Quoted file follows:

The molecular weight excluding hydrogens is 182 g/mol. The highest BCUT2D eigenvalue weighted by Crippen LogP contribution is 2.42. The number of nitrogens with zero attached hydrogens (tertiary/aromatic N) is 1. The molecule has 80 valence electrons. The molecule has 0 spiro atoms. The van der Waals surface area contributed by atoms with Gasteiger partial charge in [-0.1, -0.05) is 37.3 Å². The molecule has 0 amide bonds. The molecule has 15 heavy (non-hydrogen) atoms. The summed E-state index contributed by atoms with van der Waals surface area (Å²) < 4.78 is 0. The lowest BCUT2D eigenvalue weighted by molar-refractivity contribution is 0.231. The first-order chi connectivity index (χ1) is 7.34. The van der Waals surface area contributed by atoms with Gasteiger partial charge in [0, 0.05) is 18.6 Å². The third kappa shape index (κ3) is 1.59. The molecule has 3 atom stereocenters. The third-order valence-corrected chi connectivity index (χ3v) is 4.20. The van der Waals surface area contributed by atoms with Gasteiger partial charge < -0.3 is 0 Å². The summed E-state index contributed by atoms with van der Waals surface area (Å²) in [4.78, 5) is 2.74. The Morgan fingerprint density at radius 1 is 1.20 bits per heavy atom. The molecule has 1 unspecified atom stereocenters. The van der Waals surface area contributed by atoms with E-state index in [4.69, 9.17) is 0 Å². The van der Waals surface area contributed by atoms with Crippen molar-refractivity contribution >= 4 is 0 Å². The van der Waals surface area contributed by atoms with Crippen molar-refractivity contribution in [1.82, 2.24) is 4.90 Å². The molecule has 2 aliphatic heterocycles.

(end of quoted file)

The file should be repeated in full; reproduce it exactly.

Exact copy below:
The molecular weight excluding hydrogens is 182 g/mol. The highest BCUT2D eigenvalue weighted by Crippen LogP contribution is 2.42. The number of nitrogens with zero attached hydrogens (tertiary/aromatic N) is 1. The molecule has 80 valence electrons. The molecule has 0 spiro atoms. The van der Waals surface area contributed by atoms with Gasteiger partial charge in [-0.1, -0.05) is 37.3 Å². The molecule has 0 amide bonds. The molecule has 15 heavy (non-hydrogen) atoms. The summed E-state index contributed by atoms with van der Waals surface area (Å²) < 4.78 is 0. The lowest BCUT2D eigenvalue weighted by molar-refractivity contribution is 0.231. The first-order chi connectivity index (χ1) is 7.34. The van der Waals surface area contributed by atoms with Gasteiger partial charge in [0, 0.05) is 18.6 Å². The third kappa shape index (κ3) is 1.59. The molecule has 3 atom stereocenters. The third-order valence-corrected chi connectivity index (χ3v) is 4.20. The van der Waals surface area contributed by atoms with Gasteiger partial charge < -0.3 is 0 Å². The summed E-state index contributed by atoms with van der Waals surface area (Å²) in [4.78, 5) is 2.74. The Morgan fingerprint density at radius 1 is 1.20 bits per heavy atom. The molecule has 1 unspecified atom stereocenters. The van der Waals surface area contributed by atoms with E-state index in [4.69, 9.17) is 0 Å². The van der Waals surface area contributed by atoms with Crippen molar-refractivity contribution >= 4 is 0 Å². The van der Waals surface area contributed by atoms with Crippen molar-refractivity contribution in [1.82, 2.24) is 4.90 Å². The molecule has 2 aliphatic heterocycles.